TuSimple, a self-driving truck company with major research and development operations in Tucson, is preparing to make its Texas debut.
The company has partnered with the United State Postal Service to perform five round trips for a two-week pilot, hauling USPS trailers more than 1,000 miles between the postal service’s Phoenix and Dallas distribution centers, according to a TuSimple news release.
The postal service is exploring the feasibility of using autonomous delivery vehicle technology to reduce fuel costs, increase safe truck operation and improve its fleet utilization through longer hours of operation, the news release said.
“It is exciting to think that before many people will ride in a robo-taxi, their mail and packages may be carried in a self-driving truck,” said Xiaodi Hou, founder, president and chief technology officer of TuSimple.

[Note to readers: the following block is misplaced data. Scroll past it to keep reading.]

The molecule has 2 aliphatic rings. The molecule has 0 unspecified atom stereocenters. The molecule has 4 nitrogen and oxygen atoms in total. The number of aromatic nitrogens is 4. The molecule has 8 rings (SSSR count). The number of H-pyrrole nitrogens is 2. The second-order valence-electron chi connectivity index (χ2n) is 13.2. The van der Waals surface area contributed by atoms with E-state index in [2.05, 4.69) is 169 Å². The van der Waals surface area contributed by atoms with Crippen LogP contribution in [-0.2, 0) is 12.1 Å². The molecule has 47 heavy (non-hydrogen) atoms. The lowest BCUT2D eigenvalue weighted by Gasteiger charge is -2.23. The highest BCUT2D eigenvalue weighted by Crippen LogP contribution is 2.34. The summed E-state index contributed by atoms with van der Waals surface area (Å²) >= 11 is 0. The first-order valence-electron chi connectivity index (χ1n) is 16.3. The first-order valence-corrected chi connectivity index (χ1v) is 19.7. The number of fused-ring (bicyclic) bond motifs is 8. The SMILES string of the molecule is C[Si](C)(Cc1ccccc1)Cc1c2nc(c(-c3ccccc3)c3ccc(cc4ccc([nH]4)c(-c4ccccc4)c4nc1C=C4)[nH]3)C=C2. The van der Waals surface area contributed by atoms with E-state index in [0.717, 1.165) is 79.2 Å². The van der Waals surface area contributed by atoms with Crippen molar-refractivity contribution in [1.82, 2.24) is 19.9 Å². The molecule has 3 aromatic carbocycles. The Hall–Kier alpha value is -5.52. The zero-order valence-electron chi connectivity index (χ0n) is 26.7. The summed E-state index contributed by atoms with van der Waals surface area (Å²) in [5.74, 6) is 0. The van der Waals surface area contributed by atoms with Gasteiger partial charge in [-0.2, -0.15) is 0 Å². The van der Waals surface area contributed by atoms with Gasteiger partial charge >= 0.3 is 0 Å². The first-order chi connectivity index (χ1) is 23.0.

The truck will have a safety engineer and driver on board to monitor vehicle performance and to ensure public safety.
The self-driving semis will run for 22 hours, including overnight driving along the Interstate 10, 20 and 30 corridors, traveling through Arizona, New Mexico and Texas.
The company expects this to be a central route because there is demand for runs between Arizona and Texas. TuSimple says long-haul routes with short turnaround times are well suited for self-driving trucks because they are normally accomplished with driving teams of two, which are challenging to recruit due to overnight driving requirements, the need to share close quarters and the truck driver shortage.
TuSimple’s Level 4 fully autonomous semi-trucks use a system built around cameras that allow them to “see” 1,000 meters ahead of the vehicle, farther than other systems using radars or lasers.
TuSimple has 15 undisclosed contracted customers, “including Fortune 100 and large international companies.”
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